This book released earlier this year! Full disclosure, Glenn is a fellow pastor at New Life Church and, well, one of my bosses. But Glenn is a brilliant scholar and thoughtful pastor. This truly is invaluable work stemming from extensive research, most of which was done in 2019-2020… just prior to, you know, a global pandemic. The calling of the pastor has never changed, but the tasks and the ways in which they function in society is changing rapidly.

In this book Packiam addresses four challenges facing pastors and four challenges facing the church with responses – not answers or “tips for success” – that can guide us into fruitfulness and faithfulness in a rapidly changing world. 

Quote: “If Christian hope is resurrection, we are saying it is something other than progress… Progress draws the line of human history up and to the right. Resurrection does not emerge from possibilities that are latent in a corpse. At the moment of death, all potential ends and all possibilities cease. But resurrection says, ‘This is not the end.’ It is a voice calling from beyond, not from within.” 

Click Here to go to The Resilient Pastor by Glenn Packiam

Book #5: Evangelical, Sacramental, & Pentecostal by Gordon T. Smith 


This title will either be intriguing or off putting as most of our churches are decidedly one of the three, not even attempting to blend them.

Smith’s argument is that the Church was intended to be all three and that invitation still stands. The difficulty is that each of the words, as proper nouns, has come to be associated with a specific “stream” of the church that is loaded and known for its extremities rather than its essence. Smith goes into Scripture and Early Church history to show how these three were all present in the beginning. His provocation is not that we should leave our denominations in an attempt to “do church” in a new radical way, but that wherever we are – Baptist, Presbyterian, Assemblies of God, non-denominational – we should be seeking the grace of God in its fullness; as we embrace each of these traditions: evangelical, sacramental, and pentecostal this is what we find.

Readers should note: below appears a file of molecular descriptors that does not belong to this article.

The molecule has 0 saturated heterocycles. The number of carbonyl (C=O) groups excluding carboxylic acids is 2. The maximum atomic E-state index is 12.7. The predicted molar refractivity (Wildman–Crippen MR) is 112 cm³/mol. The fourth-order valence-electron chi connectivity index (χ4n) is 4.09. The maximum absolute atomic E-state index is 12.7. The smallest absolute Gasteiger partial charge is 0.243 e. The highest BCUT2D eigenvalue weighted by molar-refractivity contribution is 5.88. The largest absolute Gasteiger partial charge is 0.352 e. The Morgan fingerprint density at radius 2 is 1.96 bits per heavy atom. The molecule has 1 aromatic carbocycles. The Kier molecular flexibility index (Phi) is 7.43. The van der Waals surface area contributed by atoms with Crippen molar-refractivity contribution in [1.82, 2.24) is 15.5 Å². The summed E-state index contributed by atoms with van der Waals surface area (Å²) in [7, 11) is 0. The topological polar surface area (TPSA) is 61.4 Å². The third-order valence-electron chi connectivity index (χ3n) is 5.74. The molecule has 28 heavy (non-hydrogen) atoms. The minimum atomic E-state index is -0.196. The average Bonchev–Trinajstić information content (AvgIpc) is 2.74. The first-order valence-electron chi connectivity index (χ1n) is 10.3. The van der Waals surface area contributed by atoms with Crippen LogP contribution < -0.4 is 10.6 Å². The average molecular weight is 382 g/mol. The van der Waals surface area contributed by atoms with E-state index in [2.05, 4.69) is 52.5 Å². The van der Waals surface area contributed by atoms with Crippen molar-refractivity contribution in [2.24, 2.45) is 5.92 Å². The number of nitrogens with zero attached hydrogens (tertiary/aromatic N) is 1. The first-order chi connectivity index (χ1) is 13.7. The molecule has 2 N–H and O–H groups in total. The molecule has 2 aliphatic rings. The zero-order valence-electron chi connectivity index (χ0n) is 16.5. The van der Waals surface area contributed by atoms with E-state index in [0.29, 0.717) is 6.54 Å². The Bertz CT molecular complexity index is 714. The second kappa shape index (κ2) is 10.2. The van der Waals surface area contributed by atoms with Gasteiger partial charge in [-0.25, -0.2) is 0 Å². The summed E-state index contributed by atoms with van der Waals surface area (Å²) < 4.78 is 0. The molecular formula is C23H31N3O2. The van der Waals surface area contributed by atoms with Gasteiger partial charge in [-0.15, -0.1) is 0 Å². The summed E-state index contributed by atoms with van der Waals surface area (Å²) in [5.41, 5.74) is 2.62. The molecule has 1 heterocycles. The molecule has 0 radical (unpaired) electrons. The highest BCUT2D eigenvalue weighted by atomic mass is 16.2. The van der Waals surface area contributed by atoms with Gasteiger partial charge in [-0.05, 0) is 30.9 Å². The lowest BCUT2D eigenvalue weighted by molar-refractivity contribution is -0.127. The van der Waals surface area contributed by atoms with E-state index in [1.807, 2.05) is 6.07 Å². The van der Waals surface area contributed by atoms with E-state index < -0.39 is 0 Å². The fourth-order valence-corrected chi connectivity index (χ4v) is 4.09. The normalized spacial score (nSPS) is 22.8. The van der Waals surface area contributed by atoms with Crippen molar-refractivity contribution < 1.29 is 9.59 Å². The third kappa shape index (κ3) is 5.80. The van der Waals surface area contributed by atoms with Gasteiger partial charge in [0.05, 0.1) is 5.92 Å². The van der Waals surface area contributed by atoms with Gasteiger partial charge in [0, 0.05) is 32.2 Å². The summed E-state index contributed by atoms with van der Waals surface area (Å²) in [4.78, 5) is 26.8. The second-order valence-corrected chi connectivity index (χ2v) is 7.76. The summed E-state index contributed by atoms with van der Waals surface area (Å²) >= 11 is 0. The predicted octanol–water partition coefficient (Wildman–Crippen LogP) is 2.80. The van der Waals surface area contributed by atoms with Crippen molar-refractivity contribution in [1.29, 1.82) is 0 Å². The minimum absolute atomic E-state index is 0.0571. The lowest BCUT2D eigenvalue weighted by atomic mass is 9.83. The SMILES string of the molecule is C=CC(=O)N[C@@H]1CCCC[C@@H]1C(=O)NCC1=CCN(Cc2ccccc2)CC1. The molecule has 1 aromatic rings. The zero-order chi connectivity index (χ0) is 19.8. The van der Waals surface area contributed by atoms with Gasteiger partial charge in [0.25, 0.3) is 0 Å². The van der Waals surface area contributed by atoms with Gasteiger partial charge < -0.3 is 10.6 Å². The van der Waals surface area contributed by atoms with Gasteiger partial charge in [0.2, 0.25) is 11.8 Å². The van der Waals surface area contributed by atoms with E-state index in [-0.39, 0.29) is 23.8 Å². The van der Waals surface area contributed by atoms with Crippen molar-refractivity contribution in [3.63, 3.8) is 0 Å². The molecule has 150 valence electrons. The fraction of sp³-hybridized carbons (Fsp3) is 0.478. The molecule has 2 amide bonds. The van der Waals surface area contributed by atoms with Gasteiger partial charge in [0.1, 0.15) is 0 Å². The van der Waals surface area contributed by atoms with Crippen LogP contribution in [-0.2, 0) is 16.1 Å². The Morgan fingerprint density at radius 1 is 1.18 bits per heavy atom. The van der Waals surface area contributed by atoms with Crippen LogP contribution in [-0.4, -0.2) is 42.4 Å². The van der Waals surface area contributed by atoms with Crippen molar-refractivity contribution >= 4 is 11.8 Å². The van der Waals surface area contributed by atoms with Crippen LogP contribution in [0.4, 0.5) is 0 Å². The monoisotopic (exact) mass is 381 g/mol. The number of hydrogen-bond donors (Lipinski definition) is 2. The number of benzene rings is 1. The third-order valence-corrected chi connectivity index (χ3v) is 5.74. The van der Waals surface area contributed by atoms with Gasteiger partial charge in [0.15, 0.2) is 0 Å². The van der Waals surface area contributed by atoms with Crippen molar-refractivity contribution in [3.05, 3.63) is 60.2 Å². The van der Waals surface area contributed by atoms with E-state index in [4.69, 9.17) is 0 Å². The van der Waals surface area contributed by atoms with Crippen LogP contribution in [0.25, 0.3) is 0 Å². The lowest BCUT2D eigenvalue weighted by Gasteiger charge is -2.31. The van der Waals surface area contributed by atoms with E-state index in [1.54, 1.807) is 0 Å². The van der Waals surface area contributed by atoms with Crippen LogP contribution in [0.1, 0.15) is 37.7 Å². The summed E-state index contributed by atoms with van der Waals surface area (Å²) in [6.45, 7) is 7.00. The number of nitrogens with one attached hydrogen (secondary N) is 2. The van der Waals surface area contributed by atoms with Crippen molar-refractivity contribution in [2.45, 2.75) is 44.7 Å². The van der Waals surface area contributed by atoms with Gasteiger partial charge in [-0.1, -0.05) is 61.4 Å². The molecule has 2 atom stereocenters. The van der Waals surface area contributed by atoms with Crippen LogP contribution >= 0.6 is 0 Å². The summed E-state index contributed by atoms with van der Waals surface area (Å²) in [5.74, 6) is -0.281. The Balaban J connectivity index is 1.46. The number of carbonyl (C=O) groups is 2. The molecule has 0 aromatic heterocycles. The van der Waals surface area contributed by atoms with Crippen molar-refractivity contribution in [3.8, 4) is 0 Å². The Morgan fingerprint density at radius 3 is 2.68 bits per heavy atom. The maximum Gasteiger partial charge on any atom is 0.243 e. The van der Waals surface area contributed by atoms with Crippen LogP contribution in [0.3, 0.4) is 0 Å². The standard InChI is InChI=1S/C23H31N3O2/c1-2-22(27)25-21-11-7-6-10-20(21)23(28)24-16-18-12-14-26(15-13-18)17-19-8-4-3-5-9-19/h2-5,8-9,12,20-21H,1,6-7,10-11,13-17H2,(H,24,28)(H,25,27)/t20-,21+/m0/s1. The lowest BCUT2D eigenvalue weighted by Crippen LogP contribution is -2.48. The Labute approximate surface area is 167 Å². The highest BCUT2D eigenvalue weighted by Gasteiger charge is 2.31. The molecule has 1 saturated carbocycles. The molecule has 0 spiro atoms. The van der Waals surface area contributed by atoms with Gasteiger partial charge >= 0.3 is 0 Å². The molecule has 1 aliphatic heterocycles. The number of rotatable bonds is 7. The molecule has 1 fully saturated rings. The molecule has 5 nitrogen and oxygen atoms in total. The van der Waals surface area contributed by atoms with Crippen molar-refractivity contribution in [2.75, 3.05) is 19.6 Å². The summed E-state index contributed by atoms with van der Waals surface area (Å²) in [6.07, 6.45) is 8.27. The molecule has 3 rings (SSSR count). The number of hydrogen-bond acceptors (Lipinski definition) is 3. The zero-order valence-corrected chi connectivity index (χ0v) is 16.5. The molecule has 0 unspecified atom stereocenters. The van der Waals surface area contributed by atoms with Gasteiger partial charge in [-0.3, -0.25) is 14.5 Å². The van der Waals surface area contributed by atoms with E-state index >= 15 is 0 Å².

After reading this book I made substantive thoughtful changes to the way that I led worship, put song sets together, and approached the Sunday morning gathering. I believe our congregation is more healthy because of it. 

Quote: “All three, taken together, are the means by which the benefits of the cross are known and experienced. The three – Spirit, along with Word and sacrament – are then the means by which the intent of the cross is fulfilled in the life of the church, the means by which we abide in Christ as Christ abides in us.” 

Click Here to go to Evangelical, Sacramental, & Pentecostal by Gordon T. Smith 


As a Worship Pastor you may not feel like you have much decision-making power within the church and are wondering why reading about “the church” would be meaningful.

But as one of the most prominent leaders, you have an immense amount of influence.

It is my hope that you are convinced that your role is indeed pastoral; even if you’re not titled as one. You are making theological choices as a shepherd in your congregation, meeting with people, and quite literally putting words in their mouths to sing to God and one another. Having a well-rounded theology of corporate worship, the church, and what it is to be a pastor will only help you guide people into more faithful worship.